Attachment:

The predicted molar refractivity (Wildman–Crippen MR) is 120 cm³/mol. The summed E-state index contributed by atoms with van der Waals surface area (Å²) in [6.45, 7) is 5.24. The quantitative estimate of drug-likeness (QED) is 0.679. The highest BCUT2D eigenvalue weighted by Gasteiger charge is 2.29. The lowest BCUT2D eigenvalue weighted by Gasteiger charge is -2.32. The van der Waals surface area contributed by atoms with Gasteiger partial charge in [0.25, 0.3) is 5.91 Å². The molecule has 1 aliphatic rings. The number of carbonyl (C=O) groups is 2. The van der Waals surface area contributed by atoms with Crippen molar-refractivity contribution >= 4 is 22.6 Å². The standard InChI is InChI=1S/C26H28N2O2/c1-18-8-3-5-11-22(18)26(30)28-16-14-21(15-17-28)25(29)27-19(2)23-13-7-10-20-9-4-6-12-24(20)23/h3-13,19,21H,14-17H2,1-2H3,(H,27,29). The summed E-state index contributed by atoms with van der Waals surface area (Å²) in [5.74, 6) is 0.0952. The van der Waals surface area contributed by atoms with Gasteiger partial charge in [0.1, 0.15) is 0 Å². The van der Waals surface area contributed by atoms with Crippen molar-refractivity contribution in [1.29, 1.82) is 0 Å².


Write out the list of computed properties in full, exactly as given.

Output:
The predicted molar refractivity (Wildman–Crippen MR) is 120 cm³/mol. The summed E-state index contributed by atoms with van der Waals surface area (Å²) in [6.45, 7) is 5.24. The quantitative estimate of drug-likeness (QED) is 0.679. The highest BCUT2D eigenvalue weighted by Gasteiger charge is 2.29. The lowest BCUT2D eigenvalue weighted by Gasteiger charge is -2.32. The van der Waals surface area contributed by atoms with Gasteiger partial charge in [0.25, 0.3) is 5.91 Å². The molecule has 1 aliphatic rings. The number of carbonyl (C=O) groups is 2. The van der Waals surface area contributed by atoms with Crippen molar-refractivity contribution >= 4 is 22.6 Å². The standard InChI is InChI=1S/C26H28N2O2/c1-18-8-3-5-11-22(18)26(30)28-16-14-21(15-17-28)25(29)27-19(2)23-13-7-10-20-9-4-6-12-24(20)23/h3-13,19,21H,14-17H2,1-2H3,(H,27,29). The summed E-state index contributed by atoms with van der Waals surface area (Å²) in [5.74, 6) is 0.0952. The van der Waals surface area contributed by atoms with Gasteiger partial charge in [0.1, 0.15) is 0 Å². The van der Waals surface area contributed by atoms with Crippen molar-refractivity contribution in [1.29, 1.82) is 0 Å².